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Don’t blame boomers if housing goes bust

The perils of relying on demographics to predict house prices have been illustrated over and over

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Many people believe that equity and house prices will be dragged down by baby boomers as they reduce purchases and sell holdings during their retirement years. But this forecast is based on just one of the many factors that impact equity and house prices, so its predictive power could disappoint. Indeed, the track record of previous demographic-based predictions suggests such an outcome is likely.

A great deal of scholarly research has established the significance of the other factors. Housing demand is also influenced by immigration, income growth, inflation, regulatory changes, government policies and other variables, as highlighted in papers such as "Demographic Changes and Real Housing Prices in Canada" by Mario Fortin and Andre Leclerc. The impact of baby boomers can be further offset by supply changes: whenever housing demand softens, for example, homebuilders usually pull back on the construction of houses and this reduction in supply helps stem price declines.

The perils of relying on demographics to predict house prices were illustrated early on. In 1989, the much-discussed paper, "The Baby Boom, The Baby Bust and The Housing Market" by N.G. Mankiw and D.N. Weil, analyzed demographic factors and predicted U.S. real house prices would fall by 3 per cent annually between 1987 and 2007. Instead, they rose by about 4 per cent a year.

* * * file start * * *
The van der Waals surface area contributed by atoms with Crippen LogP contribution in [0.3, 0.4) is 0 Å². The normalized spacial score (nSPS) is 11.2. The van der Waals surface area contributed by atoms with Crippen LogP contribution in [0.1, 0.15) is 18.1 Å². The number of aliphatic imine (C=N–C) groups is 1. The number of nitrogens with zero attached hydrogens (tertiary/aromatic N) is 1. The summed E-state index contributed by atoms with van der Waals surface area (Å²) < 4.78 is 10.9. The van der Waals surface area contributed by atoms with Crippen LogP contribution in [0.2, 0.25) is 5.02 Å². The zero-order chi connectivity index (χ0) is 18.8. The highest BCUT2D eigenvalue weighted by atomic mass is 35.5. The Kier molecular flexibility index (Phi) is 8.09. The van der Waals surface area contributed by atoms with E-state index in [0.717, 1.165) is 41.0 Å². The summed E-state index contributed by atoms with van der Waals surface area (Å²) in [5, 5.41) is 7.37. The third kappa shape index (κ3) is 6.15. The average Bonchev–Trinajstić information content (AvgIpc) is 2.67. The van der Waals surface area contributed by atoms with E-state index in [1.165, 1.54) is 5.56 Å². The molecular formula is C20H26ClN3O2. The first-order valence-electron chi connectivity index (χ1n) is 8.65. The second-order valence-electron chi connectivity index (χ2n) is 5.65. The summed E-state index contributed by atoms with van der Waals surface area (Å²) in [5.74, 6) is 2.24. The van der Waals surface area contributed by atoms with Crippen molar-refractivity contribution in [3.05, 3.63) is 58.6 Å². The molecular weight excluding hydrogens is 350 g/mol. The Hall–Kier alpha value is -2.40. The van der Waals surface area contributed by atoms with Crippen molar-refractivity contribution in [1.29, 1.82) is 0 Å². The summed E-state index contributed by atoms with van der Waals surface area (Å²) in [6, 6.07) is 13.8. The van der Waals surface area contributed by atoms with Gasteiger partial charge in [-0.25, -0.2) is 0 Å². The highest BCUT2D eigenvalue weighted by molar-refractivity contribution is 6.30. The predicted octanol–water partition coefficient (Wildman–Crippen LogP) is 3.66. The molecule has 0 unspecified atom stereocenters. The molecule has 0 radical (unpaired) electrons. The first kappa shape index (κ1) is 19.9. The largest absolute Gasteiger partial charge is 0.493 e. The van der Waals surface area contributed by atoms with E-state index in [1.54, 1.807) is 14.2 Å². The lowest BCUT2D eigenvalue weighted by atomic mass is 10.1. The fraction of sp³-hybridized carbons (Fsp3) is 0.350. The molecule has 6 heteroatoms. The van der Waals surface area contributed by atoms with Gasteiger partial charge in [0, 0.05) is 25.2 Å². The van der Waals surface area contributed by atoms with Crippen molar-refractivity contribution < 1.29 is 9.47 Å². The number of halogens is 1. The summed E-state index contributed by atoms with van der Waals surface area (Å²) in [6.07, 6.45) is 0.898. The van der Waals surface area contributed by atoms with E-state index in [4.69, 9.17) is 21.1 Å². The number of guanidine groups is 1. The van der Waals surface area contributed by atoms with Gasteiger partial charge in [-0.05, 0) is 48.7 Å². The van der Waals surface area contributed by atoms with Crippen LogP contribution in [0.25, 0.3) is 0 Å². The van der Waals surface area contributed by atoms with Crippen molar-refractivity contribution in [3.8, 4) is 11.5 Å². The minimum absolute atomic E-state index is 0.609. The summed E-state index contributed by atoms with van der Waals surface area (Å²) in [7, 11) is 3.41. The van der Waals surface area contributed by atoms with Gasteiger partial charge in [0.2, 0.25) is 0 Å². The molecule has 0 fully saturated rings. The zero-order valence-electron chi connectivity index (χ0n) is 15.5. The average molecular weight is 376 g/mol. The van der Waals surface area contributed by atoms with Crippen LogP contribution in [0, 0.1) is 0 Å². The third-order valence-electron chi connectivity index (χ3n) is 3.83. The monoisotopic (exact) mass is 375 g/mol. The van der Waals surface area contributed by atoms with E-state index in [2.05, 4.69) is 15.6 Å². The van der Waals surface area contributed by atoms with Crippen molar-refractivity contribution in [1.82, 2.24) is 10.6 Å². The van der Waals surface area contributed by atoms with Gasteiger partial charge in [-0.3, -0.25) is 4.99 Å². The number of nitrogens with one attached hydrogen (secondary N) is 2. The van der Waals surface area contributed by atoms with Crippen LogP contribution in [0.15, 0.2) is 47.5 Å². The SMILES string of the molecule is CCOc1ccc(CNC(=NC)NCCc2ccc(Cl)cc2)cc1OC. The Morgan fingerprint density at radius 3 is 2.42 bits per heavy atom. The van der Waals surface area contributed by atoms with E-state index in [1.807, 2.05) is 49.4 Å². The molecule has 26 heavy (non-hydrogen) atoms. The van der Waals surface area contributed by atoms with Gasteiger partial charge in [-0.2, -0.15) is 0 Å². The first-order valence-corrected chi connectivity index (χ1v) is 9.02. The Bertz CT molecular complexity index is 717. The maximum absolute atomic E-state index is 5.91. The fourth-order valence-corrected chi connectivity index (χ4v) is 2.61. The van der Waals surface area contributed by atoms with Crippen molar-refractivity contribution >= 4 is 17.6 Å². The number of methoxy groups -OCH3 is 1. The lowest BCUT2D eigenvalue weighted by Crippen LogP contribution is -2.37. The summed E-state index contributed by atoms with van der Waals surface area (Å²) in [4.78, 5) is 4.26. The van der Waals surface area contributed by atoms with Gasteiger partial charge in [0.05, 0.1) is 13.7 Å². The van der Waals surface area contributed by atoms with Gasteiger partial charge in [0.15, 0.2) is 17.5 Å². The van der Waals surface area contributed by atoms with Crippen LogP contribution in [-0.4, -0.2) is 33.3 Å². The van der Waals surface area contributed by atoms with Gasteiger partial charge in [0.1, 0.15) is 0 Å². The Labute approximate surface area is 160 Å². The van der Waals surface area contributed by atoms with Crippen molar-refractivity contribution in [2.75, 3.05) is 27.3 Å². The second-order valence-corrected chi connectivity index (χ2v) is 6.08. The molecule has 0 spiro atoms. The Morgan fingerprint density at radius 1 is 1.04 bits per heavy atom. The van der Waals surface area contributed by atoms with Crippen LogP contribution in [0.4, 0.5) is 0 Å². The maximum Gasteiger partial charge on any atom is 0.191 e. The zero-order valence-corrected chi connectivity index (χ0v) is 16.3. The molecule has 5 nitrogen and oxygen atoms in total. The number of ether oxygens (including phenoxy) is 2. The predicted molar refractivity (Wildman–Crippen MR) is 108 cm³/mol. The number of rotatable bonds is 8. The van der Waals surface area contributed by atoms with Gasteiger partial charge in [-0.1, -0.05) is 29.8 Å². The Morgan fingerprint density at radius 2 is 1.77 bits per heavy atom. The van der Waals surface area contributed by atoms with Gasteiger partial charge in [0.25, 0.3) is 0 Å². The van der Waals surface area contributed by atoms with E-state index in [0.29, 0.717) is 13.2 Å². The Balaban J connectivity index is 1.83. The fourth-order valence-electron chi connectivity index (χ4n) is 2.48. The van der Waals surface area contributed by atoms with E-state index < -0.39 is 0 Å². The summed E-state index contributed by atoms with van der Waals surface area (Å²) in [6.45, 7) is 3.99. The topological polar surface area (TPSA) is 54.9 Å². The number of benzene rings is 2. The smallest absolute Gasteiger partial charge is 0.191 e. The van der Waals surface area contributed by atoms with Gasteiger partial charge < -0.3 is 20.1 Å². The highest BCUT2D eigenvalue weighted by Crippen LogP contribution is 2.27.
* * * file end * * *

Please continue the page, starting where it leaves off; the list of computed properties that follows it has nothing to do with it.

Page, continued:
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Demographics expert David K. Foot didn't have much success either. In his 1996 book, Boom, Bust and Echo – How to Profit From the Coming Demographic Shift, the real-estate decline of the early 1990s was projected to continue over the long term because most boomers had already acquired their houses and the "baby bust" generation following them did not have the numbers to pick up the slack.

Demographic-based projections haven't worked well for stock markets, as highlighted by the work of Harry Dent. Most of the calls made in his books have been considerably off the mark. For example, The Next Great Bubble Boom (2006) predicted the Dow Jones Average would hit 40,000 by the end of the 2000s. A mutual fund Mr. Dent formed in 1999 folded six years later after losing most of its assets; an exchange-traded fund he launched in 2009 is dramatically trailing the S&P 500.

Demographic analyses and forecasts may have their uses but they would seem to lie more in areas where the other causal factors are less numerous. If the stock and housing markets do go bust, it would require the co-operation of the non-demographic variables. If we include them in the analysis, a less gloomy scenario may emerge.

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